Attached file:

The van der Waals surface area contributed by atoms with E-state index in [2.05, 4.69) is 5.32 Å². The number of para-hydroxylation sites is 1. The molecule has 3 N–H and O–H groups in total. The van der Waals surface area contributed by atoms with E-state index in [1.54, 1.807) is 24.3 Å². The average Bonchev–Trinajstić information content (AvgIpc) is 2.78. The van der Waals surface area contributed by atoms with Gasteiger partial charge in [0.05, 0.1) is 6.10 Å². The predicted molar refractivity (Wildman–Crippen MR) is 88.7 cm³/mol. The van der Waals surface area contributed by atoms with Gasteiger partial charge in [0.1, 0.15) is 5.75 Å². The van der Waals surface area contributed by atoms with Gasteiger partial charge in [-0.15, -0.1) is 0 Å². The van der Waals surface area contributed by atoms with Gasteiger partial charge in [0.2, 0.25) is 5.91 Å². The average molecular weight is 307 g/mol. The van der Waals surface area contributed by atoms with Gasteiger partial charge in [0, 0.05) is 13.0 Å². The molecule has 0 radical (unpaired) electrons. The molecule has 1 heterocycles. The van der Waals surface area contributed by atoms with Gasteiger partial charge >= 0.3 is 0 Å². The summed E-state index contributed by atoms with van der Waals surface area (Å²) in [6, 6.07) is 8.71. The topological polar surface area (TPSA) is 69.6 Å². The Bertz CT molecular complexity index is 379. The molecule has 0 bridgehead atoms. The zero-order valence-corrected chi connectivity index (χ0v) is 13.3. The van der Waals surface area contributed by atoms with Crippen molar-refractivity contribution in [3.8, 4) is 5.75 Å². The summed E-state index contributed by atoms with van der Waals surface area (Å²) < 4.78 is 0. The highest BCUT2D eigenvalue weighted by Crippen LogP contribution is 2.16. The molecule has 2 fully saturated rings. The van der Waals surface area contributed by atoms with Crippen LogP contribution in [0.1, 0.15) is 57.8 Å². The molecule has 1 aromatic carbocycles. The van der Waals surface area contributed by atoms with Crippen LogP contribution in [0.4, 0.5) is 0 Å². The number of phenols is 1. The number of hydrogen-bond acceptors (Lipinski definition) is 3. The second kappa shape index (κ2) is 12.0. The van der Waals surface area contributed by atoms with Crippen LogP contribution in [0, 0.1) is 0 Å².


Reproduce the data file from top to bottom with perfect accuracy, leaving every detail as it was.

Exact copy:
The van der Waals surface area contributed by atoms with E-state index in [2.05, 4.69) is 5.32 Å². The number of para-hydroxylation sites is 1. The molecule has 3 N–H and O–H groups in total. The van der Waals surface area contributed by atoms with E-state index in [1.54, 1.807) is 24.3 Å². The average Bonchev–Trinajstić information content (AvgIpc) is 2.78. The van der Waals surface area contributed by atoms with Gasteiger partial charge in [0.05, 0.1) is 6.10 Å². The predicted molar refractivity (Wildman–Crippen MR) is 88.7 cm³/mol. The van der Waals surface area contributed by atoms with Gasteiger partial charge in [0.1, 0.15) is 5.75 Å². The van der Waals surface area contributed by atoms with Gasteiger partial charge in [-0.15, -0.1) is 0 Å². The van der Waals surface area contributed by atoms with Gasteiger partial charge in [0.2, 0.25) is 5.91 Å². The average molecular weight is 307 g/mol. The van der Waals surface area contributed by atoms with Gasteiger partial charge in [0, 0.05) is 13.0 Å². The molecule has 0 radical (unpaired) electrons. The molecule has 1 heterocycles. The van der Waals surface area contributed by atoms with Gasteiger partial charge >= 0.3 is 0 Å². The summed E-state index contributed by atoms with van der Waals surface area (Å²) in [6, 6.07) is 8.71. The topological polar surface area (TPSA) is 69.6 Å². The Bertz CT molecular complexity index is 379. The molecule has 0 bridgehead atoms. The zero-order valence-corrected chi connectivity index (χ0v) is 13.3. The van der Waals surface area contributed by atoms with Crippen molar-refractivity contribution in [3.8, 4) is 5.75 Å². The summed E-state index contributed by atoms with van der Waals surface area (Å²) < 4.78 is 0. The highest BCUT2D eigenvalue weighted by Crippen LogP contribution is 2.16. The molecule has 2 fully saturated rings. The van der Waals surface area contributed by atoms with Crippen LogP contribution in [0.1, 0.15) is 57.8 Å². The molecule has 1 aromatic carbocycles. The van der Waals surface area contributed by atoms with Crippen LogP contribution in [0.4, 0.5) is 0 Å². The number of phenols is 1. The number of hydrogen-bond acceptors (Lipinski definition) is 3. The second kappa shape index (κ2) is 12.0. The van der Waals surface area contributed by atoms with Crippen LogP contribution in [0, 0.1) is 0 Å².